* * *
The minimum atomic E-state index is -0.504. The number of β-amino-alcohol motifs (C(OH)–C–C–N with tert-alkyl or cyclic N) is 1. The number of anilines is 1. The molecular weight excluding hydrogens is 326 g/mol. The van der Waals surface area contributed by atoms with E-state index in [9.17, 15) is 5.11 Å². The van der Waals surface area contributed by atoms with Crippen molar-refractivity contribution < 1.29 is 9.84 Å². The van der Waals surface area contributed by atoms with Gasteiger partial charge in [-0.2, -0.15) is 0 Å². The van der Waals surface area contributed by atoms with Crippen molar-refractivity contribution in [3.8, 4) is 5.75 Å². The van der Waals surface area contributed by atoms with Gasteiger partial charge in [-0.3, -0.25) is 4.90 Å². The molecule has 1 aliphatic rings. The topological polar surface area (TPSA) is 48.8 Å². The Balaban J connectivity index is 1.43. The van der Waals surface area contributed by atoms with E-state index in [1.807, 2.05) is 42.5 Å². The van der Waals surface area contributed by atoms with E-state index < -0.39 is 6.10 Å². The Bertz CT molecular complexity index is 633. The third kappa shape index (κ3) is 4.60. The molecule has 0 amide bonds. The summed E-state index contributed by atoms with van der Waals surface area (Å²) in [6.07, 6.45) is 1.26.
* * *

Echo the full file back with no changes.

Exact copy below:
The minimum atomic E-state index is -0.504. The number of β-amino-alcohol motifs (C(OH)–C–C–N with tert-alkyl or cyclic N) is 1. The number of anilines is 1. The molecular weight excluding hydrogens is 326 g/mol. The van der Waals surface area contributed by atoms with E-state index in [9.17, 15) is 5.11 Å². The van der Waals surface area contributed by atoms with Crippen molar-refractivity contribution < 1.29 is 9.84 Å². The van der Waals surface area contributed by atoms with Gasteiger partial charge in [-0.2, -0.15) is 0 Å². The van der Waals surface area contributed by atoms with Crippen molar-refractivity contribution in [3.8, 4) is 5.75 Å². The van der Waals surface area contributed by atoms with Gasteiger partial charge in [-0.3, -0.25) is 4.90 Å². The molecule has 1 aliphatic rings. The topological polar surface area (TPSA) is 48.8 Å². The Balaban J connectivity index is 1.43. The van der Waals surface area contributed by atoms with E-state index in [1.807, 2.05) is 42.5 Å². The van der Waals surface area contributed by atoms with E-state index < -0.39 is 6.10 Å². The Bertz CT molecular complexity index is 633. The third kappa shape index (κ3) is 4.60. The molecule has 0 amide bonds. The summed E-state index contributed by atoms with van der Waals surface area (Å²) in [6.07, 6.45) is 1.26.